SINGAPORE - Singapore attracted $11.8 billion in fixed asset investments in 2021, bolstered by large manufacturing projects from semiconductor and biotech firms despite challenges amid the Covid-19 pandemic.
The projects secured in 2021 are expected to create 17,376 new jobs in the next five years, with about 70 per cent of these for PMETs (professionals, managers, executives and technicians). A majority of these jobs are expected to be taken up by locals.
Investments from semiconductor and biotech companies accounted for more than half the commitments secured, which exceeded the Singapore Economic Development Board's (EDB) medium- to long-term yearly target of between $8 billion and $10 billion.
New investments were also seen across sectors such as agri-food, chemicals and materials, as well as electronics, EDB shared at its annual year-in-review briefing, which was held virtually on Wednesday (Jan 26).
EDB chairman Beh Swan Gin noted that Singapore drew strong investment commitment numbers in 2021, which are in line with its targets despite pandemic disruptions.
"I think this really reaffirms Singapore's standing as the preferred location in Asia for companies to site their regional headquarters and global headquarter activities. It also speaks to our role as a critical node of... global supply chains of major industries."
The amount of investments drawn in 2021 was lower than in 2020, when Singapore attracted a 12-year high of $17.2 billion in fixed asset investments, underpinned by large capital investments in the electronics, chemicals, and research and development sectors.
The numbers in 2020 were, as highlighted in last year's review, "quite exceptional and we did not expect to repeat that in 2021", Dr Beh noted.
EDB managing director Jacqueline Poh, who took on the post last October, noted that Singapore saw a number of large investments by semiconductor firms in 2021 to meet the heightened demand from the global chip shortage.
Among them was German manufacturer Siltronic, which announced its new $3 billion silicon wafer fabrication facility last October, which makes Singapore the world's largest supplier of high-end silicon substrates, she highlighted.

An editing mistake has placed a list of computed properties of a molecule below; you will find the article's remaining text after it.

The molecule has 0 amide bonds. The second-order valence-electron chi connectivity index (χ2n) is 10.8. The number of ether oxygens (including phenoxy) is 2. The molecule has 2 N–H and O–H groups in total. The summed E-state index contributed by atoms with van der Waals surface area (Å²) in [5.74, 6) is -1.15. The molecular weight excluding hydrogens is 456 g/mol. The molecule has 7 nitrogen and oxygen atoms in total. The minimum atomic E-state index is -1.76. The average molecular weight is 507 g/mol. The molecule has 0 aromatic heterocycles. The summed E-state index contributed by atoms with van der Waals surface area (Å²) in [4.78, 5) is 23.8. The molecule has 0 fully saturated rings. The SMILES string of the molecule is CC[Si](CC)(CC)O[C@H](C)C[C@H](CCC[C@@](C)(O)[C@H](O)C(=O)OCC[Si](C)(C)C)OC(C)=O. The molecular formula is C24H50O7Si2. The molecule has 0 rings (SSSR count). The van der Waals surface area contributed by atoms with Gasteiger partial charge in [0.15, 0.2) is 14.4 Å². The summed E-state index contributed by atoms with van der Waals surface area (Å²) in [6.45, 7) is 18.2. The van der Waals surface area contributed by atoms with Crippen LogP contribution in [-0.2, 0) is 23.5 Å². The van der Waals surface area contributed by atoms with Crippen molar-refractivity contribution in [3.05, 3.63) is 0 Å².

"Investments like these will strengthen the local semiconductor ecosystem and our supply chain resilience," Ms Poh said, adding that these would also support Singapore's research and development (R&D) capabilities in semiconductor manufacturing.
Singapore continues to see good interest from semiconductor companies for new investments or expanded operations here, Dr Beh said, adding that EDB remains optimistic about the prospects for the sector.
EDB said that the growth of the digital economy contributed significantly to total business expenditure (TBE) commitments in 2021, as digitalisation picked up pace across all sectors.
The Republic drew $5.2 billion in TBE per annum in 2021, lower than the $6.8 billion TBE per year garnered in 2020 and the lowest since 2005 when it was around $5.2 billion per year, but within EDB's medium- to long-term target of $5 billion to $7 billion.
TBE refers to a company's incremental annual operating expenditure in Singapore, excluding depreciation. Major components of TBE include wages and rental.
Responding to a question on the lower TBE in 2021, Dr Beh outlined the challenging and uncertain operating environment in 2021. TBE tends to fluctuate with economic sentiment, he said, adding that when sentiment is less positive, companies would be less aggressive with their TBE estimates.
"But of course, if the economy picks up then (companies) will expand accordingly," he noted.